February 29, 2016

Two New Clay Reliefs

Circles, porcelain with acrylic paint, 8 1/2 x 9 3/8 x 3/4 in.

There's still so much about clay that I have to learn, but I'm beginning to get an idea of where I'm going with it and how to use the material, with which I'm still in passionate love. Things I've learned: making the piece in two separate panels and joining them after firing looks better and works better in terms of keeping slabs flat-ish; acrylic paint is the perfect paint for fired clay, handling beautifully; working on a damp plaster bat keeps the clay from drying out as I work with it; I'm figuring out how to dry the clay slabs slowly so they won't warp; sanding the bone dry sculpture and framing slab helps in refining the form and smoothing it, using 320 then 600 sandpaper. That's some of the technical stuff, and there's a lot of that for a neophyte such as myself to figure out. But then there's the big question of form and of content: what to depict? The first piece I did that I felt good about, which you can see here, was a detail of an Egyptian relief; I learned a great deal about making three dimensional form by doing it. I now have pages and pages of thumbnail sketches and drawings for possible relief sculpture. What I'm doing right now is alternating imagery that comes from the same sources as my paintings––agricultural machinery, seen abstractly––with purely abstract forms. Circles is based on a machine, and Swerve, below, is just me playing about with form. I will pursue both and see where they take me. 

Circles detail

I want to make works that are interesting to look at, even compelling, but for me the main reason I want to do this clay work is the deep pleasure I get from creating form, from making different kinds of lines, from adding and subtracting clay as forms recede and advance. I do this in painting, illusionistically; low relief sculpture is as close to painting as sculpture can be: there is real physical form, but it's so minimal as to allude to illusionism. I find that fascinating.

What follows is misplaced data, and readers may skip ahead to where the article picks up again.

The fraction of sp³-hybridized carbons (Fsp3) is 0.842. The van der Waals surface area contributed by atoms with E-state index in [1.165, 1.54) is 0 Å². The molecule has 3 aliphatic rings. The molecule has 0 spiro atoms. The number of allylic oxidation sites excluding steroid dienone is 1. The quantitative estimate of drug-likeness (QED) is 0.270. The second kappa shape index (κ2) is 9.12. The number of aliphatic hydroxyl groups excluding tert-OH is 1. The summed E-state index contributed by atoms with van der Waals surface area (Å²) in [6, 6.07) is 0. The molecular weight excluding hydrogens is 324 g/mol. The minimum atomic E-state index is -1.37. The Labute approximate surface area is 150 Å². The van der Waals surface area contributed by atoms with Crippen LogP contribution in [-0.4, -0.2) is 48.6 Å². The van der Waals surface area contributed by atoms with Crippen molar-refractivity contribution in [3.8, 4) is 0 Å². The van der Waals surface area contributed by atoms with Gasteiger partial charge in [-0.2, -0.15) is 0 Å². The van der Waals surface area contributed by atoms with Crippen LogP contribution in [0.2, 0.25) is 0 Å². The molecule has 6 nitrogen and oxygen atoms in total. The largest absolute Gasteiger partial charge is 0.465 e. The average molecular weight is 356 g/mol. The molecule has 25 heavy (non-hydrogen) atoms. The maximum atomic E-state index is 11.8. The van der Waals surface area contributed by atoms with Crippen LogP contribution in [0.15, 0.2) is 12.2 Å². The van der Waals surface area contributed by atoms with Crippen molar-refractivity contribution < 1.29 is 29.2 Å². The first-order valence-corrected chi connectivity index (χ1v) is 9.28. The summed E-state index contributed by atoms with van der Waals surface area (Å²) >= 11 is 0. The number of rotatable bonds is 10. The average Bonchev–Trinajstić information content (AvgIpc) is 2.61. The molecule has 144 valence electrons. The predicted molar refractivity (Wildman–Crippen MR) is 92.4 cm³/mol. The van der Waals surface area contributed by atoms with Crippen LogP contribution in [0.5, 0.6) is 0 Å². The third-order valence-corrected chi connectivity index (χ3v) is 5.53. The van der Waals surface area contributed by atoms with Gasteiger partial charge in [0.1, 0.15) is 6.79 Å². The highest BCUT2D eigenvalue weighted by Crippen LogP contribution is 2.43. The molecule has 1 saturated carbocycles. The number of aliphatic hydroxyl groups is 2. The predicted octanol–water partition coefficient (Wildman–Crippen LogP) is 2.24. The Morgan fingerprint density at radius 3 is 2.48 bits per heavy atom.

Swerve, porcelain with acrylic paint, 11 1/4 x 9 3/8 x 3/4 in.

I wanted to do a piece with curves, which have a very different feeling from the geometry that tends to come with machine images. When I begin to work on a slab, I incise the design traced from a drawing onto the clay, then begin to carve it. I don't have a clear plan of action beforehand; I don't know what kind of edges I'll use or how I'll sculpt the form. It's a process of figuring it out as I go along, though the figuring is getting easier as I become more accustomed to the process. Color is something I work on after the piece is fired, and it's a bit arbitrary: oh, I'll try yellow for this, blue for that. So far I've been thinking that lighter colors show the form better, but I may in future push into darker hues. 

Swerve detail

Some edges are rounded, and others are more crisp; some deeper and some shallow.

I hung three clay reliefs in my studio alongside paintings to see how they conversed with each other. The drama of color in the paintings seems to be balanced by the three dimensional form of the sculpture. It's funny: as I'm working on the sculpture I feel as though I'm channeling some early 20th century modernism, like American work from the 1930s, the machine age.  "Cutting edge" is not something I'll ever be.

February 25, 2016

A New Painting: "Angled Bar"

Angled Bar, egg tempera on calfskin parchment, 8 7/8 x 6 1/2 in.

I feel as though I put umpteen layers of paint on this piece, trying to get to a color that worked: I wanted it somewhat dark in value, but at the same time intense in color. Because it's a cool blue-green, it wasn't easy. I often had to go back to a much lighter color, then layer a darker one over it in order to achieve the intensity I wanted. Then there was the triangle of another color at the upper right: it went through many iterations, from a darker hue of the main color, to an almost black, like the shadow at the lower left, to different blues. I settled on a blue that had a green cast to it. The black shape adds another element that balances the deep dark below it. I painted that dark using layers of color––ultramarine blue, phthalo green, quindo red––and because egg tempera is translucent, the layering of colors can result in a near black, a color that is deeper than a straight black would be. This painting is the second in a group of four vertical images that are primarily one color. You can see the first one, Tall Red, here.